Viktoriapark Kreuzberg

Kreuzberg Viktoriapark Monument

The Monument on to of the Kreuzberg, Viktoriapark - Photo: T.Bortels/

The Viktoriapark in Berlin’s Kreuzberg district is quite a special sightseeing opportunity – for a number of different reasons. First of all: it’s an old park – and it’s a nice park indeed. And, I may have said this before, but it’s a very old park. The Viktoriapark first opened in 1894. And the hill, the Viktoriapark is built on, has given the neighborhood its name: Kreuzberg. Let’s begin with a brief look into Kreuzberg’s history.

Before 1821 the hill was known under the names Tempelhofer Berg (Tempelhof Hill) or Runder Berg (Round Hill). In 1821 the monument, that you can still today find on top of the hill, was inaugurated – and the hill was then renamed after the cross that can be found on top of the monument. The monument itself was designed by architect Karl Friedrich Schinkel, who was back then one of the most active architects of Berlin. Large parts of Berlin’s city scape are shaped after Schinkel’s original designs.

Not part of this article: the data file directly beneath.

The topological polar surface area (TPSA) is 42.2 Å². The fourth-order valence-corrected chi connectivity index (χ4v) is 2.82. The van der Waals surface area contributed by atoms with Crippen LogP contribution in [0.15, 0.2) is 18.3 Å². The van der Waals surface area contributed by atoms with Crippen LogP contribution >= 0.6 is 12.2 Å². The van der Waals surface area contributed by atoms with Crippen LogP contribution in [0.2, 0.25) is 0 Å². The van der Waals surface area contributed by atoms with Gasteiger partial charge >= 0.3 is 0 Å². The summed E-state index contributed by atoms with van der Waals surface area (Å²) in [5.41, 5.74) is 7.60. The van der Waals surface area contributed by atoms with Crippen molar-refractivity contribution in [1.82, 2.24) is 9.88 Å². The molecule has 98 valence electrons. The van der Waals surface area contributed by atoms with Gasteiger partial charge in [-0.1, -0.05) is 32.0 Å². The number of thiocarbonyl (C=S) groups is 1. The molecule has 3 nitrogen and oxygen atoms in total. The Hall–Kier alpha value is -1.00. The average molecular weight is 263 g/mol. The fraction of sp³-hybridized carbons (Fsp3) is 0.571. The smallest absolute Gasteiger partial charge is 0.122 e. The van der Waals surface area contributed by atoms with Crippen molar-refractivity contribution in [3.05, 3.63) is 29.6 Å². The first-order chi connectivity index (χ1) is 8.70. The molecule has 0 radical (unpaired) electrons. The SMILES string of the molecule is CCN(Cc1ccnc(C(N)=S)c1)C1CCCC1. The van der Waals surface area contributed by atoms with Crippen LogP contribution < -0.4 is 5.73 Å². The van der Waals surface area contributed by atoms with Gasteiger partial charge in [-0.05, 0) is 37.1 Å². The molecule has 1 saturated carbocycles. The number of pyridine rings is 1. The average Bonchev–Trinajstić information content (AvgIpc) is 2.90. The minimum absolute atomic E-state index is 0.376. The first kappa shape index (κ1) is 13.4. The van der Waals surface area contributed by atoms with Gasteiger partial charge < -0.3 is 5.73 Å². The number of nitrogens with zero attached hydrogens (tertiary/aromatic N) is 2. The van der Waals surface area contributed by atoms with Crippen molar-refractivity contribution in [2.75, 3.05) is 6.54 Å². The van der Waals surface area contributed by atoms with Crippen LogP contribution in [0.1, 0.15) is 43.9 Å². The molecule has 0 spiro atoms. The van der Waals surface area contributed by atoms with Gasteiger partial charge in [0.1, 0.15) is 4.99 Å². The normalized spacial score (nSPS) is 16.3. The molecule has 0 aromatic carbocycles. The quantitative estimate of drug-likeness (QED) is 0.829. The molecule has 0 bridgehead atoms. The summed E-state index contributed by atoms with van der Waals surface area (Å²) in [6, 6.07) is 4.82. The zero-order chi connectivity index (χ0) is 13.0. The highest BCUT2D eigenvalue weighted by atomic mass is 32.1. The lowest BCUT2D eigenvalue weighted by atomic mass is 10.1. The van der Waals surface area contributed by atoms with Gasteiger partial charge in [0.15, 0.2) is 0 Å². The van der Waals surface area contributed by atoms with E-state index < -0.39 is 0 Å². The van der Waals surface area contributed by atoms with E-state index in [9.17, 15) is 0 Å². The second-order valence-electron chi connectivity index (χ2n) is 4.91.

Viktoriapark Kreuzberg in Autumn - Chilling in the Park

Chilling in the Park – Viktoriapark in Autumn – Phpto: T.Bortels/

Even though Viktoriapark is a rather small park, it has quite a lot to offer. Approaching the park from the north / from Großbeerenstraße you may have noticed a waterfall and Ernst Herter’s bronze sculpture Der seltene Fang (“The Rare Haul” / “The Rare Catch”). Actually all of the north side of Viktoriapark is designed following the idea of a mountainous landscape: steep hillsides, water, a creek, the waterfall, a lake – the Wolfsschlucht (“The Wolf’s Gully”). From platform at the top of the hill (66m) you can look down the north side. Following the waterfall you can look down Großbeerenstraße basically all the way to Mitte.

To the east the Viktoriapark has some nice green sunbathing lawn. For over 30 years the beer garden Golgatha is a popular hang out. during the summer season. During the winter months you may see people having a jolly good time sledging down this more shallow hillside.

Height: 66m
Admission: Free
Opening times: daily 24h
How to get there: take the U-Bahn U6 or U7 to station Mehringdamm, walk down Mehringdamm for about 100 meters and make a right turn at Kreuzbergstrasse

See also:

…to be continued…

Do you have and thoughts, suggestions, additional recommendations or comments? Please feel free to leave your comment below. Thank you!

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